Teen pregnancy is a vital issue. There are health risks both for the baby and the teenage mothers. They are more likely to suffer health, emotional and social problems.
Teen pregnancy rates in the US has reduced from 1991 to 2005 i.e, from 60 per 1000 teens in 1991 to 40.5 per 1000 in 2005. Almost one-third of young women in the United States become pregnant in their teens. More than 80% of teen pregnancies are uncalled-for.
The most significant reduction in teen pregnancy, i.e. 23% has occurred among African American teenagers of late.
Still, teenage pregnancy rates remain high and almost 1 million teenage girls become pregnant every year in the US. To curb teen pregnancy rates, older children must be educated about sex and the aftermaths of pregnancy.
A baby inside a woman's womb entirely depends on the mother. A baby born to a teenage mother is more likely at risk compare to a baby born to a grown woman.
A teenage mother may face special problems, physically and emotionally
Many teens try drugs, alcohol, or tobacco but these substances is not safe as well as legal. Some teens try such substances only a limited times and stop. Others may not control their urges or yearn for them. This is substance abuse.
Teens use alcohol and drugs for various reasons. They may do it to appear to be a befitting in circle of friends or certain groups. They may take a drug or drink alcohol because they like the afterwards feeling of ecstasy. Or they may think that it makes them grown up.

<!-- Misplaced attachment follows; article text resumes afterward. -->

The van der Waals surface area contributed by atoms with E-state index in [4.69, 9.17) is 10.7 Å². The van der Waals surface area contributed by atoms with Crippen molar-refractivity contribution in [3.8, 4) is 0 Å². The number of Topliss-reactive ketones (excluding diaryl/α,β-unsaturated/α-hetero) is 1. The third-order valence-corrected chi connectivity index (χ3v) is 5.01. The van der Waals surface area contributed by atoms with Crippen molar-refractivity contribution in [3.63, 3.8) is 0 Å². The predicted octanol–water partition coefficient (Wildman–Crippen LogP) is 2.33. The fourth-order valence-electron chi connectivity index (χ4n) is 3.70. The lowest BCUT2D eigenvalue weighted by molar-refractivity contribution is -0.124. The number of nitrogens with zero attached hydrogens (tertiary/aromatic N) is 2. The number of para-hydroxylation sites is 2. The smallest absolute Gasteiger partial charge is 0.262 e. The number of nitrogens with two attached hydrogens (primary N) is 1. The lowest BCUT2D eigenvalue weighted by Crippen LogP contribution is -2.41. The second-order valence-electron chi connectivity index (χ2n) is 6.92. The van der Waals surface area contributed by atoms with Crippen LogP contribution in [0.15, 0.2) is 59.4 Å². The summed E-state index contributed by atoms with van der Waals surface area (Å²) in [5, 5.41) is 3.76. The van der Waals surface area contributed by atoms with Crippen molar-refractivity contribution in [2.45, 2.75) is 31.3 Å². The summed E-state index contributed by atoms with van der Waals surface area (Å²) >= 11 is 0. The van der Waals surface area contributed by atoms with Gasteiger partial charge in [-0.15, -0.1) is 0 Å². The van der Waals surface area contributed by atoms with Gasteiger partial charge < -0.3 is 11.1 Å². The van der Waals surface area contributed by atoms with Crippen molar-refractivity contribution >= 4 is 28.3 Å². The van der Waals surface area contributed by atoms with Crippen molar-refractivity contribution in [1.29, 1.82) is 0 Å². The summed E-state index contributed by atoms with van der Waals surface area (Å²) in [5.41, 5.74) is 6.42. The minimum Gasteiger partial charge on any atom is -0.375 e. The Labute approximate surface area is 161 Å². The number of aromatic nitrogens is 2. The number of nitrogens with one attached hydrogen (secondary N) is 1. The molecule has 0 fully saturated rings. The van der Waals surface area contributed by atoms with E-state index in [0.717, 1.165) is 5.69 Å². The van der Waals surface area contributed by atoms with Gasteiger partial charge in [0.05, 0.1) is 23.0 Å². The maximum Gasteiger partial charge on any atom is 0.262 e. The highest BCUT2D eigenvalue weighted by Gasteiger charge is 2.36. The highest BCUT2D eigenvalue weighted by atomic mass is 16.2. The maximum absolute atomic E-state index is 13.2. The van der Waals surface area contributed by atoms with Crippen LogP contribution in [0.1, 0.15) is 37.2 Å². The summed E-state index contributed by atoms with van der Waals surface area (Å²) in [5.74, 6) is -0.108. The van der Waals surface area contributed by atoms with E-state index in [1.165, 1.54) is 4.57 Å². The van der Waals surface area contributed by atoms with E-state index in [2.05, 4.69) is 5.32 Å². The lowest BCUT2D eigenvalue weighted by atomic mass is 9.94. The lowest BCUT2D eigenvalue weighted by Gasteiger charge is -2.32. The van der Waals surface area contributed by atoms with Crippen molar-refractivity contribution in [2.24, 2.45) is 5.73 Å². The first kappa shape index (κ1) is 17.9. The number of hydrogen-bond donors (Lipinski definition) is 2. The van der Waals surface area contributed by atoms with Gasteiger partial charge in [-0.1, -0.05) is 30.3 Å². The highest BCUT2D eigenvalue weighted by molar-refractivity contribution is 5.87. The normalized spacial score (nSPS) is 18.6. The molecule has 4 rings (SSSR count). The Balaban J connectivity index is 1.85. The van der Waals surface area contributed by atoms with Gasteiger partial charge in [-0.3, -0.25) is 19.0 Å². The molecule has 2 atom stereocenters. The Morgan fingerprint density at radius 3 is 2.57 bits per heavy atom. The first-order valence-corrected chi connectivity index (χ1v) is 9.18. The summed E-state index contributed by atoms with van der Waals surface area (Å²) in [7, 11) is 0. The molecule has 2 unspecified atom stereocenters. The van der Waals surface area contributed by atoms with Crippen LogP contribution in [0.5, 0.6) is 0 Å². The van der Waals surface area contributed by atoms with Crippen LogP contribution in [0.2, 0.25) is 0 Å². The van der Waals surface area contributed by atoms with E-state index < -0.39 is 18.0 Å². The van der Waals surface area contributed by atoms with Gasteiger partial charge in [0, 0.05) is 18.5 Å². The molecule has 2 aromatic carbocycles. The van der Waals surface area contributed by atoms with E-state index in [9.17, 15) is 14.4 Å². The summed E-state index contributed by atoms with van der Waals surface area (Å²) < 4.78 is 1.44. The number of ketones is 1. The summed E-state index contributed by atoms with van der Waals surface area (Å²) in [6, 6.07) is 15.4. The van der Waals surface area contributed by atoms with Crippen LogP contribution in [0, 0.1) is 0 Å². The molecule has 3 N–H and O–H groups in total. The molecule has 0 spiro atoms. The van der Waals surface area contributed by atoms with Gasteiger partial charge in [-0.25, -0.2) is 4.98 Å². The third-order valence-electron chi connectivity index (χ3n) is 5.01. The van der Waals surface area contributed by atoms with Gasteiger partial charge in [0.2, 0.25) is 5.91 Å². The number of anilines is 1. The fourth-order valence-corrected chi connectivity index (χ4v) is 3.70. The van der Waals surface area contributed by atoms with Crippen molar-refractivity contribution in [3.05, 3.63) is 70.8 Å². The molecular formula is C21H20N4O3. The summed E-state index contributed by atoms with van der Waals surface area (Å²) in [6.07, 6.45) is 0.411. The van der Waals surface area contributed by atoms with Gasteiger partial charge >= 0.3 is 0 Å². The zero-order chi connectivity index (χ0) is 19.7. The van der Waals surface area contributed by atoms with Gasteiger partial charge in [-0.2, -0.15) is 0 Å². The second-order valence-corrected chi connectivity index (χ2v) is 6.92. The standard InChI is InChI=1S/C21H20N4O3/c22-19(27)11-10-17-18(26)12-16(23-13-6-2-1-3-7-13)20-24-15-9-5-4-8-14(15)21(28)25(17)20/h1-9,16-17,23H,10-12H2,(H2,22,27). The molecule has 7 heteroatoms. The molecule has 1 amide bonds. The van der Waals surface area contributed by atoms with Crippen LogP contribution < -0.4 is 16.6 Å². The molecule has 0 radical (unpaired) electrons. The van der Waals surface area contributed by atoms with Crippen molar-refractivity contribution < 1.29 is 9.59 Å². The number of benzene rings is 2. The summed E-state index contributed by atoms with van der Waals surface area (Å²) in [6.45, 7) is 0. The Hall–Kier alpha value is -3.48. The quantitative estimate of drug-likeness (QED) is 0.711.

Teens with similar drug abuse problems are more likely to have serious substance abuse problems. Also, teens with a feeling that they are not connected to or valued by their parents are more prone to drug abuse. Teens with low self-esteem or mental or emotional health problems i.e. depression are at high risk.
Problems caused by teen substance abuse
Substance abuse can lead to major problems such as poor performance at school, loss of friends, problems at home, and long legal problems. Alcohol and drug abuse can also lead to teen death or injury in terms of car accidents, violence, suicides and drowning. Substance abuse can augment the likelihood of pregnancy and sexually transmitted diseases (STDs), including HIV as a result of unprotected sex.
Even reckless use of certain drugs can lead to severe medical problems, like overdose or brain damage.
Signs of substance abuse
Some of the signs include:
Talking openly and sincerely with your teen and maintaining a healthy and cozy home life can prevent your teen from alcohol and drugs abuse.
Using these tips may help:
Abuse of alcohol and other drugs is a vital threat to the health and future of teenagers. According to a survey of high school students conducted by U.S. Centers for Disease Control and Prevention (CDC):
Of late teen substance use rates has dropped steeply but it is still a major factor of injury and death in teens.
Family, personal and society factors increase a teen's risk for using substances and consequently developing a substance abuse problem.
Efforts to prevent teen substance abuse should start early in a child's life by offering his drug education, encouragement of healthy demeanors, and good family interaction.
Basking in the glory of positive self-esteem, supportive family background, and positive role models and learning interactions and problem-solving attitudes all help teens gather confidence to make right choices.
Following methods can be helpful: